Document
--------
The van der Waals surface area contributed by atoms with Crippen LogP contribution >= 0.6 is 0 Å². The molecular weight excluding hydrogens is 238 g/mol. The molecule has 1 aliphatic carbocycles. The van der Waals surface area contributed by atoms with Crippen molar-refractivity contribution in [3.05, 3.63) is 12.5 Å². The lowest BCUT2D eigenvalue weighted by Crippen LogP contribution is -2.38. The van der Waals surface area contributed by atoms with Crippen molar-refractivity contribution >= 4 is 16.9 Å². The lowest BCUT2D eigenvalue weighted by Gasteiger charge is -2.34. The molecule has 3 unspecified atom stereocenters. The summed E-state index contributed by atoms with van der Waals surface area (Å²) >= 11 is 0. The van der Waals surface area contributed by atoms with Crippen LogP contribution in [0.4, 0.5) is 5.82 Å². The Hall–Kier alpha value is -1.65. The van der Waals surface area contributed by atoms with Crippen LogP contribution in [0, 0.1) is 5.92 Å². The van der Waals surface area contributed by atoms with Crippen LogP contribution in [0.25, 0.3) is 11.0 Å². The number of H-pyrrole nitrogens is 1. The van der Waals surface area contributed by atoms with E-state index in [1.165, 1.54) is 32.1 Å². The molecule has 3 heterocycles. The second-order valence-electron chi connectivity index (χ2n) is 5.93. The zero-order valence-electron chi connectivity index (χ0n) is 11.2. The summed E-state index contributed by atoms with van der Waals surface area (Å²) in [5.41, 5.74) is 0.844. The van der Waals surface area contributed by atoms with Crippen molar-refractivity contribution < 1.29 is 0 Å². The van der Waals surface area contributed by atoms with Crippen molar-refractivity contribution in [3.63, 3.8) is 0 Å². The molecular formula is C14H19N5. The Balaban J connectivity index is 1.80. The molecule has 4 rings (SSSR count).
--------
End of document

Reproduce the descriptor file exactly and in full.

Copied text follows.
The van der Waals surface area contributed by atoms with Crippen LogP contribution >= 0.6 is 0 Å². The molecular weight excluding hydrogens is 238 g/mol. The molecule has 1 aliphatic carbocycles. The van der Waals surface area contributed by atoms with Crippen molar-refractivity contribution in [3.05, 3.63) is 12.5 Å². The lowest BCUT2D eigenvalue weighted by Crippen LogP contribution is -2.38. The van der Waals surface area contributed by atoms with Crippen molar-refractivity contribution >= 4 is 16.9 Å². The lowest BCUT2D eigenvalue weighted by Gasteiger charge is -2.34. The molecule has 3 unspecified atom stereocenters. The summed E-state index contributed by atoms with van der Waals surface area (Å²) >= 11 is 0. The van der Waals surface area contributed by atoms with Crippen LogP contribution in [0.4, 0.5) is 5.82 Å². The Hall–Kier alpha value is -1.65. The van der Waals surface area contributed by atoms with Crippen LogP contribution in [0, 0.1) is 5.92 Å². The van der Waals surface area contributed by atoms with Crippen LogP contribution in [0.25, 0.3) is 11.0 Å². The number of H-pyrrole nitrogens is 1. The van der Waals surface area contributed by atoms with E-state index in [1.165, 1.54) is 32.1 Å². The molecule has 3 heterocycles. The second-order valence-electron chi connectivity index (χ2n) is 5.93. The zero-order valence-electron chi connectivity index (χ0n) is 11.2. The summed E-state index contributed by atoms with van der Waals surface area (Å²) in [5.41, 5.74) is 0.844. The van der Waals surface area contributed by atoms with Crippen molar-refractivity contribution < 1.29 is 0 Å². The van der Waals surface area contributed by atoms with Crippen molar-refractivity contribution in [3.63, 3.8) is 0 Å². The molecular formula is C14H19N5. The Balaban J connectivity index is 1.80. The molecule has 4 rings (SSSR count).